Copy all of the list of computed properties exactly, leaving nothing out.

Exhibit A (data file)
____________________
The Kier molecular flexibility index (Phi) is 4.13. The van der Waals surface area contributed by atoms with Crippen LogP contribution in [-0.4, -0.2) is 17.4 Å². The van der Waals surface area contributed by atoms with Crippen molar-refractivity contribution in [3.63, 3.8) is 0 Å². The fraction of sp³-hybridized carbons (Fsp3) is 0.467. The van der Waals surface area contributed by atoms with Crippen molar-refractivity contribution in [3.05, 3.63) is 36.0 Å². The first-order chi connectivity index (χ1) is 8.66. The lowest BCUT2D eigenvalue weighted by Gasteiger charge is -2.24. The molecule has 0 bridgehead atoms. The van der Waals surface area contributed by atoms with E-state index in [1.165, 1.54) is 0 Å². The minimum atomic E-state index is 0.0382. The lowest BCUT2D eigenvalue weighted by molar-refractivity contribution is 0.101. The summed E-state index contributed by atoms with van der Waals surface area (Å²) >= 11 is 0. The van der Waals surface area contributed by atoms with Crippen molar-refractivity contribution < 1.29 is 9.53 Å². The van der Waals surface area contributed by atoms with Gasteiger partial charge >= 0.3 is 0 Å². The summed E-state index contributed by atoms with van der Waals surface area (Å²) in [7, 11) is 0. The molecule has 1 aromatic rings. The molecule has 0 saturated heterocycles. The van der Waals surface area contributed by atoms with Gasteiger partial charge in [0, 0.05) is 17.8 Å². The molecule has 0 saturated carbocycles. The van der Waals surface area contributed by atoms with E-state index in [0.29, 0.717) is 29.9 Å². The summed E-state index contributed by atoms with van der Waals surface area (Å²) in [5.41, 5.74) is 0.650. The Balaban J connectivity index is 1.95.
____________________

The Kier molecular flexibility index (Phi) is 4.13. The van der Waals surface area contributed by atoms with Crippen LogP contribution in [-0.4, -0.2) is 17.4 Å². The van der Waals surface area contributed by atoms with Crippen molar-refractivity contribution in [3.63, 3.8) is 0 Å². The fraction of sp³-hybridized carbons (Fsp3) is 0.467. The van der Waals surface area contributed by atoms with Crippen molar-refractivity contribution in [3.05, 3.63) is 36.0 Å². The first-order chi connectivity index (χ1) is 8.66. The lowest BCUT2D eigenvalue weighted by Gasteiger charge is -2.24. The molecule has 0 bridgehead atoms. The van der Waals surface area contributed by atoms with E-state index in [1.165, 1.54) is 0 Å². The minimum atomic E-state index is 0.0382. The lowest BCUT2D eigenvalue weighted by molar-refractivity contribution is 0.101. The summed E-state index contributed by atoms with van der Waals surface area (Å²) >= 11 is 0. The van der Waals surface area contributed by atoms with Crippen molar-refractivity contribution < 1.29 is 9.53 Å². The van der Waals surface area contributed by atoms with Gasteiger partial charge >= 0.3 is 0 Å². The summed E-state index contributed by atoms with van der Waals surface area (Å²) in [7, 11) is 0. The molecule has 1 aromatic rings. The molecule has 0 saturated heterocycles. The van der Waals surface area contributed by atoms with Gasteiger partial charge in [0, 0.05) is 17.8 Å². The molecule has 0 saturated carbocycles. The van der Waals surface area contributed by atoms with E-state index in [0.29, 0.717) is 29.9 Å². The summed E-state index contributed by atoms with van der Waals surface area (Å²) in [5.41, 5.74) is 0.650. The Balaban J connectivity index is 1.95.